We are not trying to underestimate the importance of programming languages, servers, and frameworks. In the end – technology is what we breathe with. However, in order to make sure your technology partner will build what you intend to achieve, we have to discuss business first. Then translate it to technology. If you want the product to hit your targets, during this phase, you and your partner should focus on a solution rather than the code itself.
At this stage (let’s call it pre-development) – it’s a mutual job of you and technology partner to translate the business needs into functionalities of a future product. And in this case, the mutual is a keyword. Desirably this phase should have a formula of workshops or discussion panels rather than one side lecture. After the properly done introduction, you have a lot of space for discussions about final customer problems, KPIs, functionalities, etc. And at this point, you are just one step to start the development phase without delays, misunderstandings, and unnecessary features.
How we do this
Discovery Workshops – because of its complexity, we differentiate it as a separate service. During this session, we cover all the most important aspects of a particular project. We work hand in hand with the client to dig into the core problem and end up with a business and product solution draft.
The workshops’ output includes:
– complete user personas
– defined user journey and user stories
– set business goals and success criteria
– detailed product specification
– product roadmap with a specified timeline
– first UX wireframes and mockups
– project estimation
It’s a solid groundwork for the further development phase. With this set in hand, you can kickoff the development process the very next day. Starting from the right point and moving towards the essential functionalities to deliver real business value from the first iteration. Not enough? You will save tons of money, as every hour of development is used in the most efficient way.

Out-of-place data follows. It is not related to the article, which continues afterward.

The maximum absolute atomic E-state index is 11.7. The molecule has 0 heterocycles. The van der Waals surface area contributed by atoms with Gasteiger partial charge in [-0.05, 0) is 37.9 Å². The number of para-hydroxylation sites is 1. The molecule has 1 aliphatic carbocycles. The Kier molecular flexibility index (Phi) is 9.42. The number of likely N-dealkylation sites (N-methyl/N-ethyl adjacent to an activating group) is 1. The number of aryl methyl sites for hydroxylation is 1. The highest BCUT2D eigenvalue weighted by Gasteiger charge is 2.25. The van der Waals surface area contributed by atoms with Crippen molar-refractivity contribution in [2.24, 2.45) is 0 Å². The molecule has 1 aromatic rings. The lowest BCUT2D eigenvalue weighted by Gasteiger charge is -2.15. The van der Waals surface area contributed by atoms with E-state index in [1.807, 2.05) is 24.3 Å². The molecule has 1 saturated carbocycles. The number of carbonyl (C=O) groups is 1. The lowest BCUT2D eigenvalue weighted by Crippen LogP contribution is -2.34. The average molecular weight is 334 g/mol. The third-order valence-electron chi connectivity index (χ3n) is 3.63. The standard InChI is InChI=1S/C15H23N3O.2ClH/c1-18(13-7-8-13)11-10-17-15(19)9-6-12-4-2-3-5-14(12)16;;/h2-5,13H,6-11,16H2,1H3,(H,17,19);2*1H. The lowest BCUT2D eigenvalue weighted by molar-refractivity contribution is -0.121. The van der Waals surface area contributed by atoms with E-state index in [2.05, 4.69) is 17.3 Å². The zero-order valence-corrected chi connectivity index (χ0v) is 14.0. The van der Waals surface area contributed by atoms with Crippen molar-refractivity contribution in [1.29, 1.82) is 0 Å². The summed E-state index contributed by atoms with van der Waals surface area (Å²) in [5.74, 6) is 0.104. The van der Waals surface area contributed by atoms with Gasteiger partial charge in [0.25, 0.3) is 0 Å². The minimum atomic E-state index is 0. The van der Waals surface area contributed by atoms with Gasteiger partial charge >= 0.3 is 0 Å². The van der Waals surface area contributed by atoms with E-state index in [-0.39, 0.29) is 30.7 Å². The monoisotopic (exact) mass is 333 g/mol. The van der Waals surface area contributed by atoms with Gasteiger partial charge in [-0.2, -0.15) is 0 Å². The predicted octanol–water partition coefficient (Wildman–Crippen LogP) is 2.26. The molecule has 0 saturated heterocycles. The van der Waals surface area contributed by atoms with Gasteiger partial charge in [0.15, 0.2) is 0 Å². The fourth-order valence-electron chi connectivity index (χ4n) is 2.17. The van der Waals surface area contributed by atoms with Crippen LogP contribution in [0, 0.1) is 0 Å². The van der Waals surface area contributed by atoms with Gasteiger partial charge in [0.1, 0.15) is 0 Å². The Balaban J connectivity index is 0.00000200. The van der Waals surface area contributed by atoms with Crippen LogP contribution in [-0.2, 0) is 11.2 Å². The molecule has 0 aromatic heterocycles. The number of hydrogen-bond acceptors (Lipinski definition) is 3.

The bonus profit: Assuming that you followed our introduction tips, and the company you are working with thinks business, now you are on the best way to benefit from their market experience. Remember that software development companies hire a number of Accounts Managers, Strategists, Product Owners, etc. Feel free to gain from their experience and knowledge, as you are the partners now. The fresh perspective is always invaluable, and the output can be a significant improvement to the overall result. If you want to find some examples of beyond the code collaborations, check our success stories.
“We need to add “Add to favorites” button to our shop functionality.”
“We have decreasing user engagement rate, how can we solve it?”
“We have an enormous number of clients browsing product pages, but users don’t add products to cart and tend to forget about it.”
The process of creating a new product in cooperation with an external company may seem to be quite risky and challenging. That’s why it is important to ground the cooperation on the solid foundation of mutual understanding. In fact – it lets us create a partnership relationship rather than a body lease model.
We not going to lie – the first days are time-consuming, but the return on investment is high. As the job is done once – will pay off for years. From our own experience – software house often becomes a technological partner, and the parties maintain good relations for years after the single project release.
The good news is that you can significantly decrease risk and save yourself tons of headache by keeping our advice in mind.